My methodology (especially for math, computer science and programming) (in no particular order):

  • I know Russian and English but I prefer English textbooks, because there are more textbooks in English produced. If their usefulness for me is a gaussian distribution, then top textbooks in English are probably better, than top textbooks in Russian.
  • Go to and look at recommendations
  • Go to libgen, search for the keyword and sort by the publisher or by year. Identify potentially good publishers, e.g. top universities of the world or top universities in that field, or Springer
  • Check rating on goodreads and/or on amazon
  • Check top comments by usefulness on goodreads and/or amazon
  • Download the book, look at the Contents section, see how useful they seem to me
  • Google best textbook on ${subject name}, ${book title 1} vs ${book title 2}. Pay special attention to results on stackexchange. Do the same google search with

New ideas which I haven't tried yet:

  • Look for a subreddit or freenode chat on the topic I am interested in. See if there's a recommended reading list pinned there.

Interesting topic, thanks for bringing it up.

Regarding sales rank vs. ratings, I disagree, but I don't feel strongly about my disagreement at all.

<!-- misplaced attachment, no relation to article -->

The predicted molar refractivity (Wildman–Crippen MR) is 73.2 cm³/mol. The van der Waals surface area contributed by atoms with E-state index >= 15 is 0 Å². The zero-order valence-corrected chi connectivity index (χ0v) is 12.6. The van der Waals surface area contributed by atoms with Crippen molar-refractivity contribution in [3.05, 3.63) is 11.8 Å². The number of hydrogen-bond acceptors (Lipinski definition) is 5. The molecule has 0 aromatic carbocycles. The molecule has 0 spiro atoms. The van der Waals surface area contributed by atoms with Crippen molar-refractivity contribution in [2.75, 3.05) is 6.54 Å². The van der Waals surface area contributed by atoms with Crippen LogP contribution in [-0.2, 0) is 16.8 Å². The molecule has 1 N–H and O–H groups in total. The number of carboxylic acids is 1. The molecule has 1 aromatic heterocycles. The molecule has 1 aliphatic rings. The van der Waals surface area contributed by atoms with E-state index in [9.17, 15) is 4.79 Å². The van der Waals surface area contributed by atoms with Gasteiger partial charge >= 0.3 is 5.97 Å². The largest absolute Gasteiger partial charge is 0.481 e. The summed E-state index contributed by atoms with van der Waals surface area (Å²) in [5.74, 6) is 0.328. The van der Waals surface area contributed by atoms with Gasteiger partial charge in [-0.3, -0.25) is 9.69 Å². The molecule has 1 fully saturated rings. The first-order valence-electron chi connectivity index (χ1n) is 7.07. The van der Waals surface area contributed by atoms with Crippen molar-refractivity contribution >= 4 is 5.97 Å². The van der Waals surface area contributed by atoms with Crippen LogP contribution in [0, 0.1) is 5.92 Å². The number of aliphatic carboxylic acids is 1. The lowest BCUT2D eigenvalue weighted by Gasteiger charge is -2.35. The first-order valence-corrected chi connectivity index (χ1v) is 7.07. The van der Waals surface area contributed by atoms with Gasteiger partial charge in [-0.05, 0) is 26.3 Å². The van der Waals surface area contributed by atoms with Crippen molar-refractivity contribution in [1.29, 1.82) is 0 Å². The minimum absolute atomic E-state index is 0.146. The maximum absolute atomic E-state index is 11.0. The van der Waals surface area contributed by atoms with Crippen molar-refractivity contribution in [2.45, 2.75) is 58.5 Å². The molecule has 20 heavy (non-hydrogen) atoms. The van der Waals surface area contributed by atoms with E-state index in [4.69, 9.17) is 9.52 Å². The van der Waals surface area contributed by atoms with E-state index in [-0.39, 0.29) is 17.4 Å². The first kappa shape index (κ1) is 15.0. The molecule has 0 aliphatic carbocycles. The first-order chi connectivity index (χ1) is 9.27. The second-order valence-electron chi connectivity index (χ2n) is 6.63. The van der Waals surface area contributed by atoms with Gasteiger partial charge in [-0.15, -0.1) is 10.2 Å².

• My impression is that different textbooks use roughly the same terminology, although I don't have much experience reading different textbooks on the same topic, so I don't feel too strongly about this impression.

  • Professors may be paid off (or some variation of "paid off") to require certain textbooks. I don't know much about this, just noting it as a possibility.

  • I suspect that professors aren't great at choosing textbooks that explain things well, in part due to the illusion of transparency, and in part due to my experience being one where professors aren't good at pedagogy. Or maybe they just don't care. Or perhaps they do care, but they care more about choosing a book that fits the curriculum they want to teach. I suspect that ratings do a better job of predicting how well the book explains things.

Some other things to consider:

  • I have a theory that the more good visuals a textbook has, the more likely it is to be a good textbook overall. If you can access some random pages in the textbook, try skimming through to get a sense of what quality of visuals there are in the textbook.

  • Try different books out before committing to one! Eg. by reading a small subsection or two. Seems like a reasonable investment of your time.

  • Read descriptions and reviews to see if you fit the target market. Ex. Probability Theory: The Logic of Science by ET Jaynes seems like a "good" book, but it probably isn't a good book if you're a beginner looking for an introduction (I'm guessing).

When approaching a new field:

Google scholar for recent papers -> select the ones that appear relevant to your query -> trace citations backwards until you find the seminal papers in the subfield -> pull the first authors and last authors' CVs -> they will likely have written or contributed to a broad survey textbook, and may have written a specialist one on your chosen subtopic.